Malay Press: Redelineation has to happen, but politics gets in the way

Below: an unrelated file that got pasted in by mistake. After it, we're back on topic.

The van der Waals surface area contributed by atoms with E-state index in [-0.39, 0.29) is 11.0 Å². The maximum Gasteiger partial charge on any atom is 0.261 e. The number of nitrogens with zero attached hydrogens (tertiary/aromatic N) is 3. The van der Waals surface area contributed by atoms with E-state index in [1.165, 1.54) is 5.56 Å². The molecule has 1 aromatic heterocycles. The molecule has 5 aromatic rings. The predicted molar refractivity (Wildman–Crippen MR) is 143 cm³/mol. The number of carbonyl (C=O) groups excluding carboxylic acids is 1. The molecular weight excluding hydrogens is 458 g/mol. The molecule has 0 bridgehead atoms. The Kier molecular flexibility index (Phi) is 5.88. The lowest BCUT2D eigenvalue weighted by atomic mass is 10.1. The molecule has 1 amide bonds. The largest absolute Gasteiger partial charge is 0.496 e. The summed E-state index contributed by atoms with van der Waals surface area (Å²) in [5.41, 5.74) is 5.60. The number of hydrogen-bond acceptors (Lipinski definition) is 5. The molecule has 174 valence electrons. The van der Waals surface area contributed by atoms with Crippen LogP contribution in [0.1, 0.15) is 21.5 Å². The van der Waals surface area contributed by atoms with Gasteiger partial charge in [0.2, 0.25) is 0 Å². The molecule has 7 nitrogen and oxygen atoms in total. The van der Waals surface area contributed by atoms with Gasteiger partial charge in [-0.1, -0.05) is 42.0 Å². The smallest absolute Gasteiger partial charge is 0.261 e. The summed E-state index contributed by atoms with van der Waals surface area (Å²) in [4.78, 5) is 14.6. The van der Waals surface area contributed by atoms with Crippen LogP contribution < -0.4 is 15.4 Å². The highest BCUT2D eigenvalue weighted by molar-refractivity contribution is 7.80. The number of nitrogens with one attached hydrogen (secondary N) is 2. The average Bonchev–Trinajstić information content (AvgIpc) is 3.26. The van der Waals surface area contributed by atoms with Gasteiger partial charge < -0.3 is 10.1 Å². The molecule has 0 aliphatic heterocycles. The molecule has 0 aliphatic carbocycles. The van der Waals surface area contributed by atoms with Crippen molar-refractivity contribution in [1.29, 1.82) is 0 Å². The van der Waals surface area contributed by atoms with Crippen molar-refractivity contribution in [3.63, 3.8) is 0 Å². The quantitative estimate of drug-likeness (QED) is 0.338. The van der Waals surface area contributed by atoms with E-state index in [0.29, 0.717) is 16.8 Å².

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KUALA LUMPUR (June 24): Malaysia needs to create at least 25 more parliamentary seats to cope with rapidly increasing voter numbers but political disagreement makes the process of redelineation unlikely. Universiti Kebangsaan Malaysia’s Datuk Dr Samsul Adabi Mamat said the time is right for additional parliamentary and state constituencies to cope with the surge in new registered voters over the last decade and anticipated future growth. This is to “balance out” the increase in registered voters which amounts to almost seven million new voters in the last ten years, Samsul said in an interview with Sinar Harian newspaper. As such, Samsul estimates that there needs to be at least 25 more parliamentary seats and a corresponding additional 60 to 70 state seats. There are currently 222 parliamentary constituencies and 505 state constituencies. “It is important that redelineation takes place but it cannot happen since this requires approval from two-thirds of the Dewan Rakyat”, Samsul told the Malay daily newspaper. The last redelineation exercise took place in April 2003, at a time when the ruling Barisan Nasional (BN) still enjoyed two-thirds majority in the Dewan Rakyat to approve the exercise. The redelineation exercise created 25 more parliamentary constituencies and 63 new state constituencies. Samsul opined that any redelineation exercise, if it indeed takes place, is very likely to add more than 25 parliamentary seats. This is to take into account an additional three million new voters expected to register before the 14th general election, Samsul said. Already, the recent 13th general election saw about 3.2 million new voters which brought the total voters to 13.2 million. There is a large size discrepancy between the largest parliamentary constituencies and the smallest. The Kapar parliamentary seat has almost 150,000 registered voters while the smallest, Putrajaya, has about 16,000. According to Samsul, BN needs to build consensus with Pakatan Rakyat in order to push through a redelineation exercise to create more constituencies. “If there are at least 15 Pakatan members of parliament that agree, then the redelineation can happen. “But this is difficult to come by given the current political scenario,” said the associate professor in political science. Support from two-thirds of the Dewan Rakyat is needed to create more constituencies but altering present boundaries merely requires a simple majority. Pakatan has resisted any redelineation exercise due to fears of gerrymandering to benefit the ruling government. Over the weekend, Bersih 2.0 co-chairman Datuk Ambiga Sreenevasan urged the Election Commission to not proceed with redelineation as the exercise will be based on the current electoral roll which civil society maintains is “flawed”.